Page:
Could This Be the Year for Federal Pension Reform?

Deficit hawks still believe changes to the federal civilian and military retirement systems could yield sizable savings.

Simpson and Bowles have rolled out yet another version of their deficit reduction proposals, and federal pension reform is still in there.

The famous 2010 bipartisan fiscal commission led by former Republican Sen. Alan Simpson from Wyoming and former Clinton White House Chief of Staff Erskine Bowles last week released its latest plan, which calls for $2.5 trillion worth of spending cuts and tax increases. Like President Obama and many lawmakers, the duo thinks federal employees need to contribute more to their retirement benefits. They also favor moving to a less generous formula -- the so-called chained CPI -- to calculate retiree cost-of-living adjustments.

“Military and civilian pensions are both out of line with pension benefits available to the average worker in the private sector, and in some cases, out of line with each other across different categories of federal employment,” the new version of the plan states. Simpson-Bowles recommends “gradually” increasing federal civilian pensions “so that new federal employees ultimately pay about one-half the cost of their pensions, and existing federal employees pay one-quarter.” New employees now contribute 3.1 percent of each paycheck to their defined benefit, while most current feds put 0.8 percent of their pay toward their pensions.

Other Simpson-Bowles proposals that aren’t popular with federal employees: Shifting the calculation for civilian and military pension benefits from the current formula, which is based on the three highest years of salary to the highest five years, and reducing the cost-of-living adjustment for workers who retire before age 62, with a full catch-up once they reach that age.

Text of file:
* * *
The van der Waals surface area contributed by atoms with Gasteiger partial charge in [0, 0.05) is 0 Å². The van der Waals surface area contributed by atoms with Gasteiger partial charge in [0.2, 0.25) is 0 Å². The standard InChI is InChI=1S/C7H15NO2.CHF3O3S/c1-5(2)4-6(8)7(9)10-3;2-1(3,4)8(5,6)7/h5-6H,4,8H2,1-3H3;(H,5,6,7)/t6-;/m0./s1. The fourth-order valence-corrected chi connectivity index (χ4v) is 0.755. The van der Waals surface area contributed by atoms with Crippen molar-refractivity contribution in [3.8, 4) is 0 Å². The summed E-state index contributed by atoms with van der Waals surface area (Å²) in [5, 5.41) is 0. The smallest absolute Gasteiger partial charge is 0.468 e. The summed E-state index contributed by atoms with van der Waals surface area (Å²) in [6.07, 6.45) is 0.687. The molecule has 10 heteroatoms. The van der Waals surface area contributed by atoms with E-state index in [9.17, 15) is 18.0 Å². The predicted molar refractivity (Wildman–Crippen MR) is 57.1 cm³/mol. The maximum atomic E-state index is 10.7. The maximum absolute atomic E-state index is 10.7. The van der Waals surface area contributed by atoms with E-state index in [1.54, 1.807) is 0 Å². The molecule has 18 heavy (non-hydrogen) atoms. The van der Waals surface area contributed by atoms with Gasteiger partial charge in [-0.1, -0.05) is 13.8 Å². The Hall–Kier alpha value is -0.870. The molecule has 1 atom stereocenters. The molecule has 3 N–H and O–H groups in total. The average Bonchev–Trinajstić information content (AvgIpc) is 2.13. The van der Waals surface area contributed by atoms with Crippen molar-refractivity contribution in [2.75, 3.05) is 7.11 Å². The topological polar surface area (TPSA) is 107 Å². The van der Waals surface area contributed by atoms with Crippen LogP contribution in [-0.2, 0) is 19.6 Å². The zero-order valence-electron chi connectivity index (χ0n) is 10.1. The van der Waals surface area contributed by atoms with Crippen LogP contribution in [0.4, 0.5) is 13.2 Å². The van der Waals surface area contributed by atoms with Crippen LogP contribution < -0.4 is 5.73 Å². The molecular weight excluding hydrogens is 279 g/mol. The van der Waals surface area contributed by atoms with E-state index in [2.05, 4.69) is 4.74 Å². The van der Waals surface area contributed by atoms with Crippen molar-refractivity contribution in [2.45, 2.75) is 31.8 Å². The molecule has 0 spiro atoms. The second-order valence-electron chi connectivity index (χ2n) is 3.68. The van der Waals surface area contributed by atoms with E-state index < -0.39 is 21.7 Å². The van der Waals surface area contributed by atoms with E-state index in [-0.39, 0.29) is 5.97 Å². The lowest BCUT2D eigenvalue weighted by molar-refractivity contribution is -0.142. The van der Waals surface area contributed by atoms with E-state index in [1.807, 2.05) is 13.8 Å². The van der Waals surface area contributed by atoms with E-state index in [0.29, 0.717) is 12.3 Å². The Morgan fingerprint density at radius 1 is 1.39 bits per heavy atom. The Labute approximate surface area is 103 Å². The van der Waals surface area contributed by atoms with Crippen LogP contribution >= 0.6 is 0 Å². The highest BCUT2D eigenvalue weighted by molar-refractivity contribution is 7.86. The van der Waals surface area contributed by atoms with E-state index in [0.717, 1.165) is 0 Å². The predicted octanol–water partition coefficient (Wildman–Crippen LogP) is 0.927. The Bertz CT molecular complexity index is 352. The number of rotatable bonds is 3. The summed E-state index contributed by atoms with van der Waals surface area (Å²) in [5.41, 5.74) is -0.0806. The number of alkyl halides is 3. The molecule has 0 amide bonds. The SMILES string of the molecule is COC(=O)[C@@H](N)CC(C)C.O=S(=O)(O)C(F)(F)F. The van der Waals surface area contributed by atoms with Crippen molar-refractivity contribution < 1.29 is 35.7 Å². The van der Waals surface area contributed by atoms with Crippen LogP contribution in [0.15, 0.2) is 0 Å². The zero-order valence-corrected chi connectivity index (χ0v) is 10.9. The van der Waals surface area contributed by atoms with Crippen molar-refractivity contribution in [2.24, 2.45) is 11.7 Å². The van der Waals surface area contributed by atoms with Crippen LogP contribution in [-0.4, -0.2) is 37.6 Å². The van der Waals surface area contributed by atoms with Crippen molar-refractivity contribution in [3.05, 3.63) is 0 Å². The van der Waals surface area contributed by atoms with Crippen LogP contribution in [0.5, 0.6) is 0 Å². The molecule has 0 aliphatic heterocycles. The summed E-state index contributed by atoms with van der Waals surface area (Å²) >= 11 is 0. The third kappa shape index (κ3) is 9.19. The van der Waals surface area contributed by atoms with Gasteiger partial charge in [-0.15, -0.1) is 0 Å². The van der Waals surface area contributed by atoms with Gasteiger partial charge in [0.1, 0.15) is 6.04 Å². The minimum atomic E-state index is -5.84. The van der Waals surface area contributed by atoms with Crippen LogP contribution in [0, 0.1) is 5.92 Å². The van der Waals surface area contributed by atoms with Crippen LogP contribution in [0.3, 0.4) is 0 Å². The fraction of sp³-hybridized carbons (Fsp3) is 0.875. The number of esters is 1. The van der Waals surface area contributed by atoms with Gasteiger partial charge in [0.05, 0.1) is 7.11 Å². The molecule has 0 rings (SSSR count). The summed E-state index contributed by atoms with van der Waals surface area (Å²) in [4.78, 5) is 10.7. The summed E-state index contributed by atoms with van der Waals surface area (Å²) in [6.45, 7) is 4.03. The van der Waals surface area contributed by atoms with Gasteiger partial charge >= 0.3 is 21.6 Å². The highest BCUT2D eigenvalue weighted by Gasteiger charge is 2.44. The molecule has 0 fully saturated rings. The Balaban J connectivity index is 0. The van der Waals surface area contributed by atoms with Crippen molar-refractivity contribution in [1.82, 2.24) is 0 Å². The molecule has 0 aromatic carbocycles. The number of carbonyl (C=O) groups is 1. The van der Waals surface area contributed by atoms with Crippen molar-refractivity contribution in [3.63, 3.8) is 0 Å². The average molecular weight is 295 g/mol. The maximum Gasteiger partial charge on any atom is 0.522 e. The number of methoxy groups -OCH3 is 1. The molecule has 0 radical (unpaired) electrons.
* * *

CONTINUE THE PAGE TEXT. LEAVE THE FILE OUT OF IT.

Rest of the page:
“On the military retirement side, policymakers should ultimately consider more structural reforms to move away from a system that offers no benefit for those who retire after 19 years and encourages good officers to leave only after 20,” the report says.

The commission estimates federal retirement reform would save the government $100 billion over the next decade.

Simpson and Bowles, who now lead The Moment of Truth project sponsored by the Committee for a Responsible Federal Budget, also want to shake up the Federal Employees Health Benefits Program. They would transform it into a premium support program, or a voucher plan, as some critics call the idea. Essentially, the government would give beneficiaries a certain amount of money to buy their own health insurance.

As for TRICARE, the military’s $53 billion health care program, the bipartisan duo recommends applying Medigap restrictions to TRICARE-for-Life, the program for military retirees age 65 and older. Other possibilities for savings, according to Simpson-Bowles, include charging an enrollment fee for TRICARE-for-Life beneficiaries and higher prescription drug co-payments for nonmilitary TRICARE enrollees.

Two previous proposals backed by the commission -- an extended pay freeze for civilian employees and shrinking the federal workforce through attrition -- are not in the most recent deficit reduction plan.

The recommendations have many supporters and detractors, and it’s not yet clear which, if any, of the proposals affecting federal workers will turn into reality. Increasing the amount feds contribute to their pensions seems the most likely, given its broad support from both sides of the aisle.

Federal employee unions consistently have stated their opposition to any deficit reduction measure that cuts workers’ pay and benefits. Jacque Simon, public policy director at the American Federation of Government Employees, has called the commission “loathsome.”

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